Professor Amr M. Baz

 

 

 

 
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Four graduate students from the Department of Civil and Environmental Engineering have been named to the 2018 A. James Clark School of Engineering Future Faculty cohort.

Launched in 2007, the Future Faculty Program offers unique professional development experiences designed to make participants more competitive on the faculty job market. Fellows attend seminars on a range of topics—technical writing, teaching and learning styles, grant writing, and faculty position interviewing, to name a few—and teach a course alongside a senior faculty mentor.

Yifan Zhu is working to prevent leaks between bridge decks and corrosion on bridges by changing how separate decks are connected. She and Research Professor C.C. Fu have experimentally designed a new concrete mix to serve as the “link slab” that would also decrease maintenance costs. A native of China, Zhu’s decision to pursue a career in structural engineering was inspired by an earthquake that hit close to home while in high school. When she’s not working, you’re likely to find her learning photography or practicing her baking skills.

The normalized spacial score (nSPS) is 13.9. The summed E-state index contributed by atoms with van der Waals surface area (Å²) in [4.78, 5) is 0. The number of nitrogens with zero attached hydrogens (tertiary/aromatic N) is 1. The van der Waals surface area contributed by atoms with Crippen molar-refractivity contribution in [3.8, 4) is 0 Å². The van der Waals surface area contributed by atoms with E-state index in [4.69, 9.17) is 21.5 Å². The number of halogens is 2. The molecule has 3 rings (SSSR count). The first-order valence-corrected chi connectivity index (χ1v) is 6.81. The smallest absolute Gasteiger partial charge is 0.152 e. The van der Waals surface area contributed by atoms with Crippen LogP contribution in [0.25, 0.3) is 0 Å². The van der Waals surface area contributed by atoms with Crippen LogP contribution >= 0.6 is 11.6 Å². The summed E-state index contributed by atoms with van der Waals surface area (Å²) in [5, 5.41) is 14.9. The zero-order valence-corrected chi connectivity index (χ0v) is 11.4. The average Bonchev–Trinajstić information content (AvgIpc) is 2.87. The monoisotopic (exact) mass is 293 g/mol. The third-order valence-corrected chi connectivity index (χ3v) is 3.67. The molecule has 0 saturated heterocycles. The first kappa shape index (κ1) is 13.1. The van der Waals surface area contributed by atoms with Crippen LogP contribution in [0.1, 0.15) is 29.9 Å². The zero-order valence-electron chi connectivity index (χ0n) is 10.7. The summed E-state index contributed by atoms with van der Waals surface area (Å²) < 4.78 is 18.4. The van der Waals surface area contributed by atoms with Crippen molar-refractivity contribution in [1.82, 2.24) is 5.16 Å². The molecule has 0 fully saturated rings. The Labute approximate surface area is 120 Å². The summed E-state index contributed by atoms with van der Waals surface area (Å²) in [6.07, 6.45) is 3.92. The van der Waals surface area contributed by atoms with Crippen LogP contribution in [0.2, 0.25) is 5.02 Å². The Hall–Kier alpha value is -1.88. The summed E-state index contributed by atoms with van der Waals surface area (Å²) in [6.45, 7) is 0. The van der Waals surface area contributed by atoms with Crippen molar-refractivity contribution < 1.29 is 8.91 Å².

Yalda Saadat’s interest in interdisciplinary work began very early when she was admitted to a highly competitive, science-focused  "Farzanegan" school under the supervision of the National Organization of Developing Exceptional Talents, where she was recognized for developing the best independent research program. Today, she is working on the resiliency of smart and connected communities and sustainable infrastructures and developing mathematical methods to measure  infrastructure resiliency and identifying metrics for sustainable infrastructure networks. Saadat come to College Park after earning concurrent Master of Science degrees in civil and mechanical engineering from the University of Hawaii at Manoa. She is advised by Professor Bilal Ayyub.

Zhongxiang Wang began work on his dissertation topic while in the CEE master’s program. He and other members of Professor Ali Haghani’s research team have developed mathematical models that can pinpoint the smallest bus fleet needed to serve a school district. The work was recognized at the 2017 Transportation Research Board Annual Meeting with the Stella Dafermos Best Paper Award, given by the Transportation Network Modeling Committee. Since moving from Beijing, Wang has taken up skydiving and participated in an obstacle course Spartan Race.

Yao Cheng was drawn to traffic signal coordination by its potential to impact the lives of so many people. Working with Professor Gang-Len Chang, he is designing traffic signal operations that better account for buses, monorails, and other public transit vehicles. The result could be less congestion and smoother traffic flows, especially in Asian and European metropolitan areas where public transit dominates. Cheng earned a Bachelor of Science at Tongji University in Shanghai before moving the College Park to pursue a master’s.



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January 30, 2018


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